Brendan Gill sold his first story to the New Yorker in 1936, when he was 21, and has worked there ever since. When his irreverent memoir appeared in 1975, it caused the most delightful of frissons, because the outside world then knew little about his workplace. Gill declares that "in the old Ross-Shawn days, what hadn't happened at the magazine was more worthy of note than what had." In reality, of course, a great deal was happening, and Gill seems to have heard and remembered it all. (This edition also contains a 1997 introduction, complete with acute and politic comments on the Bob Gottlieb and Tina Brown regimes.) But Here at the New Yorker is far from an exposť, consisting instead of the recollections of a lucky man who loves his work and many of his fellows.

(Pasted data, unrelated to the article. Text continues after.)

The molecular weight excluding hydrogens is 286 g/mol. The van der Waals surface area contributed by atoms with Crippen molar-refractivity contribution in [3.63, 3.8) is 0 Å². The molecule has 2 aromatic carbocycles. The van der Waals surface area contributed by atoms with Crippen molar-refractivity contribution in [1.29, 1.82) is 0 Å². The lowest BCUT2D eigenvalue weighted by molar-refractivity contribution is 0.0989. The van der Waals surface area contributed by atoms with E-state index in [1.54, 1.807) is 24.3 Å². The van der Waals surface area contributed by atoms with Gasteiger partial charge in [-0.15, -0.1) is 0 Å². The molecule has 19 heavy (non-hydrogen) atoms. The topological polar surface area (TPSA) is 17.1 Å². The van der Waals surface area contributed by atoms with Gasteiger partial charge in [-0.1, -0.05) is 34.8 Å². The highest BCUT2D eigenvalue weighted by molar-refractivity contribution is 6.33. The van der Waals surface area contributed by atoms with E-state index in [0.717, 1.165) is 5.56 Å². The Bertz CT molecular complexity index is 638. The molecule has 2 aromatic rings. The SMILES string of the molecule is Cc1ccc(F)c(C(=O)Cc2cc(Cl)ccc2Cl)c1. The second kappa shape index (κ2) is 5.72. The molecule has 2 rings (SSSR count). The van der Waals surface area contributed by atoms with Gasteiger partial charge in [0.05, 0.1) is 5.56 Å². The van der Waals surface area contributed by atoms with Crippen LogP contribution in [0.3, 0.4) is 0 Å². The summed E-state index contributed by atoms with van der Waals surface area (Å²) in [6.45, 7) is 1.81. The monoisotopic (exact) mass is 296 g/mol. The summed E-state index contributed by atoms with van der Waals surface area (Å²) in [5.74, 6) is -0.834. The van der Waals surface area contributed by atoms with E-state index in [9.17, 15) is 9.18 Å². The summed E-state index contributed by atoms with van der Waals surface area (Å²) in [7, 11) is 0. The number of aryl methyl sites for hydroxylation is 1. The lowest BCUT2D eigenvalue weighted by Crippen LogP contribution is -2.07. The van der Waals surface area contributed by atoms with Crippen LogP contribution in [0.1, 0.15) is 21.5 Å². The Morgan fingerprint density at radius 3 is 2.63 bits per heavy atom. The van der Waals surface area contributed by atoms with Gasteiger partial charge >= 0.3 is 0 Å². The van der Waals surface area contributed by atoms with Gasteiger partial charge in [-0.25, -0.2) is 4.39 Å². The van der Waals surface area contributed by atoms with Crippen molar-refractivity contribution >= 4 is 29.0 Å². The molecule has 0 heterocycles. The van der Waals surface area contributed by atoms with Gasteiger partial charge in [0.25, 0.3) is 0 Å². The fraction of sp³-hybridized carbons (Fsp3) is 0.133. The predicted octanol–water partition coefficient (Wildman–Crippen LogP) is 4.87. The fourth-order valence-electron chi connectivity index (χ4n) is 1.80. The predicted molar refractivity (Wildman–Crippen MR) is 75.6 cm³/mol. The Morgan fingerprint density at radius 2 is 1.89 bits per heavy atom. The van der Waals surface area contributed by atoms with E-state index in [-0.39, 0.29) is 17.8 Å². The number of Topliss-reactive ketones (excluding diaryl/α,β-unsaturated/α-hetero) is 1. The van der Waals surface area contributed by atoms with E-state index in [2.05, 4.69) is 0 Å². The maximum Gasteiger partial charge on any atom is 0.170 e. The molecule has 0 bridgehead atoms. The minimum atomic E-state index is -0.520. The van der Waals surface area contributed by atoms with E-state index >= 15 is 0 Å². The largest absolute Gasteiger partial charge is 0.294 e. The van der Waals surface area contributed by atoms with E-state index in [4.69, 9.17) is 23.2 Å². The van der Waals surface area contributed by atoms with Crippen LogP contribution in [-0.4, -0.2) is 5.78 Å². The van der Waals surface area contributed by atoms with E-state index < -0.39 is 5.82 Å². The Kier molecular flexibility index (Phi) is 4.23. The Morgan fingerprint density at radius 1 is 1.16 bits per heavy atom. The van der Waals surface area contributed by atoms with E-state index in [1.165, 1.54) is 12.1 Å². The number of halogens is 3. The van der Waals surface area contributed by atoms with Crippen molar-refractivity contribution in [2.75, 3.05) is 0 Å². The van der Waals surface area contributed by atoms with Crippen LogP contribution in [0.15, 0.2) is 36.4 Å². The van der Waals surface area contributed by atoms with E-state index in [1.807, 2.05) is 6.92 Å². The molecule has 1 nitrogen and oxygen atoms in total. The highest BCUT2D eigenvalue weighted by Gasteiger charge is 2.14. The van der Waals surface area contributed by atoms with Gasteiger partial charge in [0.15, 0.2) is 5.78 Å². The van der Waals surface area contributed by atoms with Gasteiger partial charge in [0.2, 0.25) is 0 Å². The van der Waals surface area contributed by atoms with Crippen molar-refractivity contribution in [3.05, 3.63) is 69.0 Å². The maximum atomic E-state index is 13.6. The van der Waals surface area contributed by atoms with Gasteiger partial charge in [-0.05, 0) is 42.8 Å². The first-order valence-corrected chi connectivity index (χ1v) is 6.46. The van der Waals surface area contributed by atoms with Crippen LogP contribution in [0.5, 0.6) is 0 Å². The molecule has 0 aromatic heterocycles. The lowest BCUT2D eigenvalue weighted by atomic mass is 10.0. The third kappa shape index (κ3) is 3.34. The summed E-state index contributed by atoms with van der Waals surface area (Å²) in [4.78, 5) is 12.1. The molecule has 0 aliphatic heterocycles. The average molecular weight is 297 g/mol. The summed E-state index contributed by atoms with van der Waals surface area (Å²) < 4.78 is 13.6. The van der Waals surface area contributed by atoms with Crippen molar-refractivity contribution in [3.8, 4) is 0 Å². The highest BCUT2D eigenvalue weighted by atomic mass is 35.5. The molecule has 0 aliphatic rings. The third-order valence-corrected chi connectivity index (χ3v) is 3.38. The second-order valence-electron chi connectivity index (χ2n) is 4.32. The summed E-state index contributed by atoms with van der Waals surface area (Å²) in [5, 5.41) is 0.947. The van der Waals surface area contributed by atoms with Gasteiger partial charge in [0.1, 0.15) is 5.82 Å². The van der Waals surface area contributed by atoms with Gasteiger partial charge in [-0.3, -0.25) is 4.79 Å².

Each reader will have his or her favorite anecdotes. Gill remembers taking the subway with Marianne Moore, who was squeezed next to two high school musicians. "Miss Moore stared with admiration at the drum, then said to the boy holding the drumsticks, 'Sonny, when the time comes, give it a big bang just for me.'" And, speaking of big bangs, the old New Yorker was far more squeamish--an organ in which bare nipples were nowhere to be found. Its first editor, Harold Ross, shown a cartoon complete with one such entity, growled: "Take that goddam tit up to Mrs. White and ask her what to do about it." His successor, William Shawn, shared his modesty though not his speech patterns. When Mr. Shawn asked the novelist Henry Green what led him to write Loving, Green's reply wasn't quite what he had expected. Alas, readers, you must turn to page 386 of this endlessly charming book for the offending response. [via]